New Mexico is among seven states where the National Center for Appropriate Technology’s Soil for Water project is expanding this summer. The Albuquerque Journal spoke with one of project’s Texas participants, rancher Maggie Eubank, who said soil, plants and water are just as important as the livestock on the land they manage.
“In this area of Texas, we get, on average, a good amount of rainfall, but it happens maybe twice a year,” Eubank said. “Water retention is paramount for us. We need to be able to capture as much water as we can and, if it all comes at once, we need to slow it down.”
The ranch team has cleared invasive plants, used no-till planting and rotational grazing, restored riparian areas and monitored native grass growth.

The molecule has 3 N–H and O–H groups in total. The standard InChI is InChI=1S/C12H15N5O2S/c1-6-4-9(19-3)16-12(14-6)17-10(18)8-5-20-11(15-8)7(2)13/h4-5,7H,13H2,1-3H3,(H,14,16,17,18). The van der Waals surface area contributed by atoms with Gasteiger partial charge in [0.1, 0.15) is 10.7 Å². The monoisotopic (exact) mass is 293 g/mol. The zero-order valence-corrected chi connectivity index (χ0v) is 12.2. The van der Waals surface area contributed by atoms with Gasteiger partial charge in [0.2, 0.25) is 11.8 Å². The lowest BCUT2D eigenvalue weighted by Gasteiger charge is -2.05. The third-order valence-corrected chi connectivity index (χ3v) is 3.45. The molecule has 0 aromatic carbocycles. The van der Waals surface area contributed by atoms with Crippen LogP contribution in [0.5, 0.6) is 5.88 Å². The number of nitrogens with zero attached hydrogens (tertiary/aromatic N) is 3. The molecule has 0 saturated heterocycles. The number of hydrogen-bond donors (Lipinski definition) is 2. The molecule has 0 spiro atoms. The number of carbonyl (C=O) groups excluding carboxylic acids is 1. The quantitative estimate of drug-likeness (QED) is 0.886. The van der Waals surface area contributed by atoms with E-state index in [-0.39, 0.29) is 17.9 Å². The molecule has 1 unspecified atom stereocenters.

NCAT Sustainable Agriculture Specialist Kara Kroeger explained the peer-to-peer network is now enrolling commercial livestock producers in New Mexico, Colorado, California, Mississippi, Arkansas and Virginia.
“One benefit most ranchers see when they start changing their management is an increase of organic matter in the soil,” Kroeger said. “That helps create that sponge effect so the soil can hold more water.”
NCAT will work with the local Natural Resources Conservation Service and the New Mexico Healthy Soil Working Group to help land managers adapt the regenerative practices to their own ranching and farming businesses.
For ranchers like Eubank, the soil projects are worth the effort.
“We have two young boys, and they’re able to see with their own eyes how the work pays off when we do it right,” she said. “Seeing how the landscape changes the longer we’re here is amazing. All it takes is a different way of thinking, and some hard work.”
Read the Albuquerque Journal’s full piece here.